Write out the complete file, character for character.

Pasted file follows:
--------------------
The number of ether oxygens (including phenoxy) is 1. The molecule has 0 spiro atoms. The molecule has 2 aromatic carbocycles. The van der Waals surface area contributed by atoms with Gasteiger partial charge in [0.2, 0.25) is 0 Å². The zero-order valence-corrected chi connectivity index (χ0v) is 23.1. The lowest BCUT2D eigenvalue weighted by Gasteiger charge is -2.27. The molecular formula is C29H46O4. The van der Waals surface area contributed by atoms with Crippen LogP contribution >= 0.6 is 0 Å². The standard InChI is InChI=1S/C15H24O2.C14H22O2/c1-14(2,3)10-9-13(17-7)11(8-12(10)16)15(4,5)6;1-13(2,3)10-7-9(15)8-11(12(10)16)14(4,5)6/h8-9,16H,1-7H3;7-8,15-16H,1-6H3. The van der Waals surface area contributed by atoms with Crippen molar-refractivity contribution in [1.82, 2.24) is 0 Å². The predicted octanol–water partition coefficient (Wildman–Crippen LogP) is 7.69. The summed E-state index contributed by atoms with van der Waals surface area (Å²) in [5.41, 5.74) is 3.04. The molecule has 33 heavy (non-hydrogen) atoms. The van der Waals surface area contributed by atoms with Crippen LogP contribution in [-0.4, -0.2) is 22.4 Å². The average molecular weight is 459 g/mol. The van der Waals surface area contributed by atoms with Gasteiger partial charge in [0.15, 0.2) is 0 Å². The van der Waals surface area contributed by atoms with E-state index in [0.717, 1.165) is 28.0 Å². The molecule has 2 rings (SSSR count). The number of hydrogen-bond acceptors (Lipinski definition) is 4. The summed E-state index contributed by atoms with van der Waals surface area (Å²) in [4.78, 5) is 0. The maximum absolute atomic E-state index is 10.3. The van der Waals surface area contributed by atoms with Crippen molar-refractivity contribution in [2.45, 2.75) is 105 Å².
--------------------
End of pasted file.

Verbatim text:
The number of ether oxygens (including phenoxy) is 1. The molecule has 0 spiro atoms. The molecule has 2 aromatic carbocycles. The van der Waals surface area contributed by atoms with Gasteiger partial charge in [0.2, 0.25) is 0 Å². The zero-order valence-corrected chi connectivity index (χ0v) is 23.1. The lowest BCUT2D eigenvalue weighted by Gasteiger charge is -2.27. The molecular formula is C29H46O4. The van der Waals surface area contributed by atoms with Crippen LogP contribution >= 0.6 is 0 Å². The standard InChI is InChI=1S/C15H24O2.C14H22O2/c1-14(2,3)10-9-13(17-7)11(8-12(10)16)15(4,5)6;1-13(2,3)10-7-9(15)8-11(12(10)16)14(4,5)6/h8-9,16H,1-7H3;7-8,15-16H,1-6H3. The van der Waals surface area contributed by atoms with Crippen molar-refractivity contribution in [1.82, 2.24) is 0 Å². The predicted octanol–water partition coefficient (Wildman–Crippen LogP) is 7.69. The summed E-state index contributed by atoms with van der Waals surface area (Å²) in [5.41, 5.74) is 3.04. The molecule has 33 heavy (non-hydrogen) atoms. The van der Waals surface area contributed by atoms with Crippen LogP contribution in [-0.4, -0.2) is 22.4 Å². The average molecular weight is 459 g/mol. The van der Waals surface area contributed by atoms with Gasteiger partial charge in [0.15, 0.2) is 0 Å². The van der Waals surface area contributed by atoms with E-state index in [0.717, 1.165) is 28.0 Å². The molecule has 2 rings (SSSR count). The number of hydrogen-bond acceptors (Lipinski definition) is 4. The summed E-state index contributed by atoms with van der Waals surface area (Å²) in [4.78, 5) is 0. The maximum absolute atomic E-state index is 10.3. The van der Waals surface area contributed by atoms with Crippen molar-refractivity contribution in [2.45, 2.75) is 105 Å².